People, you really need to check out Fr. Z's blog... very insightful, and full of goodies like this...
Today during the Mass for the Solemnity of Sts. Peter and Paul, Benedict XVI and Bartholomew I recited the Creed together in Greek.
This is just a wonderful gesture, if nothing else. However, I think it's more than just a gesture, we're slowly getting somewhere here; I really believe it. We (Orthodoxy and Catholicism) need each other. I hate to say it, but I bet I know a few Orthodox who'd think this is stupid and/or dislike it. They'd say that the pope is trying to manipulate the patriarch into a deal by providing such gestures, or that the pope is a relativist because he's not reciting the Creed with the "filioque" as he should if he's truly Roman. Go figure. As Fr. Z. notes, this really, at the end of the day, should now be a non-issue. Maybe I'm naive, but it really should, after all we know about the Holy Ghost. No reason to keep pouring salt on this wound. It's a done deal. The Roman Church believes the same thing as the Orthodox Churches about the Holy Spirit, and everyone knows that as a fact (too many pointless, semantical battles); to pretend otherwise is just intolerance and hatred. I'd be hard-pressed to find a Catholic (a serious one too) who'd balk at the prospects of not reciting the "filioque" for ecumenical reasons; and I really don't think you'd have to call them a relativist either. Yet part of me would like to see the same thing from the Orthodox, but I doubt I'll ever see a patriarch recite the Creed in Latin with the "filioque". Dare to dream. It seems somewhat clear that part of the essence of being Orthodox (for SOME), part of the identity itself (sadly), is to be anti-Roman. That's just one practical reason (and other theological reasons such as the papacy, of course), why I could never consider converting to Orthodoxy - it's tempting if you love liturgy though, but liturgy and correctly painted icons are NOT the faith (albeit important). At the end of the day, SOME Orthodox, not all, are just down-right anti-Roman no matter what. Well, God bless the patriarch for such generosity during the commemoration of the Pauline Year.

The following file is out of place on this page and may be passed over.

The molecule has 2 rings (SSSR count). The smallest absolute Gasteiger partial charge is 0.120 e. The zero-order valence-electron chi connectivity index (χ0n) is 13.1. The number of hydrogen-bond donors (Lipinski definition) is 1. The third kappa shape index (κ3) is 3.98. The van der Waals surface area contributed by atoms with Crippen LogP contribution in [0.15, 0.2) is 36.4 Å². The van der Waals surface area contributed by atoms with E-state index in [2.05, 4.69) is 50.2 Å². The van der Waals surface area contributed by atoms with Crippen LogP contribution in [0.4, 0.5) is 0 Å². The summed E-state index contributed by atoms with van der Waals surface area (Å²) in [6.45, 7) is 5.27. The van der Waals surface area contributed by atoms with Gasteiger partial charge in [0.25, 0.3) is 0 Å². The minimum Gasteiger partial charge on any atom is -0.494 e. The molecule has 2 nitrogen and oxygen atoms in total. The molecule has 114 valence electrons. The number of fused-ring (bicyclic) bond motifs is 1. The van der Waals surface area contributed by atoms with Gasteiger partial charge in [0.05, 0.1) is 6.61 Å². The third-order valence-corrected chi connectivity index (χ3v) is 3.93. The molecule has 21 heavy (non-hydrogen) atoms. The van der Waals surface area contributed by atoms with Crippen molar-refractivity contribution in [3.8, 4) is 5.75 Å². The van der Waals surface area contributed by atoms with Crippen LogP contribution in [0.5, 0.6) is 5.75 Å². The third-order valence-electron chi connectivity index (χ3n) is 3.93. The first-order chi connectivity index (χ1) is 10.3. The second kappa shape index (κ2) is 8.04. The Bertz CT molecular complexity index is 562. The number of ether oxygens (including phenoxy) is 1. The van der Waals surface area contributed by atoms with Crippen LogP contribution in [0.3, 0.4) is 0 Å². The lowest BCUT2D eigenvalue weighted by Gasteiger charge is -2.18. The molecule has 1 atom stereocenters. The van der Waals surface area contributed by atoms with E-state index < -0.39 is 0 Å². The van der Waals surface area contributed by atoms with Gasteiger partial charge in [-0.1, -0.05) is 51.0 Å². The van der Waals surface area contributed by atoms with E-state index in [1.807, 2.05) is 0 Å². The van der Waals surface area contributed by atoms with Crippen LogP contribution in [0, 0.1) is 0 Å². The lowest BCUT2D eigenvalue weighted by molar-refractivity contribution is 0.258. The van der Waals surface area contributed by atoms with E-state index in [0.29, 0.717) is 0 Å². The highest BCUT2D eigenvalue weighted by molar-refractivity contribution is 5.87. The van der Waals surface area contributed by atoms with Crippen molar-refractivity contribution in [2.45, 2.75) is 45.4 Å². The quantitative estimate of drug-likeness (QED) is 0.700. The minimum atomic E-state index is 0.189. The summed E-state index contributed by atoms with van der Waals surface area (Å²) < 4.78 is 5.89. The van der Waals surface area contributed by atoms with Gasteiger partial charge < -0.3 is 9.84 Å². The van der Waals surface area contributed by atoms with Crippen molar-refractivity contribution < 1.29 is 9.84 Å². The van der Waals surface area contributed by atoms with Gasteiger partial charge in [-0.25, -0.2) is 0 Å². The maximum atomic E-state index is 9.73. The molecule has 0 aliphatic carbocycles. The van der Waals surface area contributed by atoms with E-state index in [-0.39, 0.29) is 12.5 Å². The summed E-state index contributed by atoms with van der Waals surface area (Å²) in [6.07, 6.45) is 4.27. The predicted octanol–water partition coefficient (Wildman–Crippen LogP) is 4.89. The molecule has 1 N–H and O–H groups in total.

[Here them reciting the Creed! AWESOME!!! Real ecumenism in action.]
This is interesting for several reasons.
First, for so long it has been nearly obligatory to have the whole congregation sing the Creed alternating with the Sistine Chapel "Choir".
Apparently it isn’t so obligatory as we thought that the whole congregation recite the Creed.
Second, the text of the Creed is that the 381 Council of Constantinople, and thus it is the Niceno-Constantinopolitan Creed:
The Patriarch and the Pope both use the singular "I believe", rather than "We believe" of the conciliar formula. The conciliar form of the Creed was a group document, that needed a plural form. The liturgical form is a personal declaration made together with everyone else gathered.
This brings the third point: It did not contain the so-called "Filioque" clause. This is why they could recite it together easily. The Filioque clause has been a source of division from the time when the Latin Church and the Greek Church were talking past each, with a lack of comprehension on both sides of the theology of the Holy Spirit and His relationship to the Father and the Son. Now that there is greater comprehension about this relationship and what each side means when they talk about the Holy Spirit, there is far less reason to stress the differences that historically surround the Filioque clause.
Thus, the fourth point is notice how well the Holy Father reads the Greek text.
Fifth, could you local priest, seminary instructor, or bishop do the same, even with the Creed in Latin?
Thanks, Fr. Z.!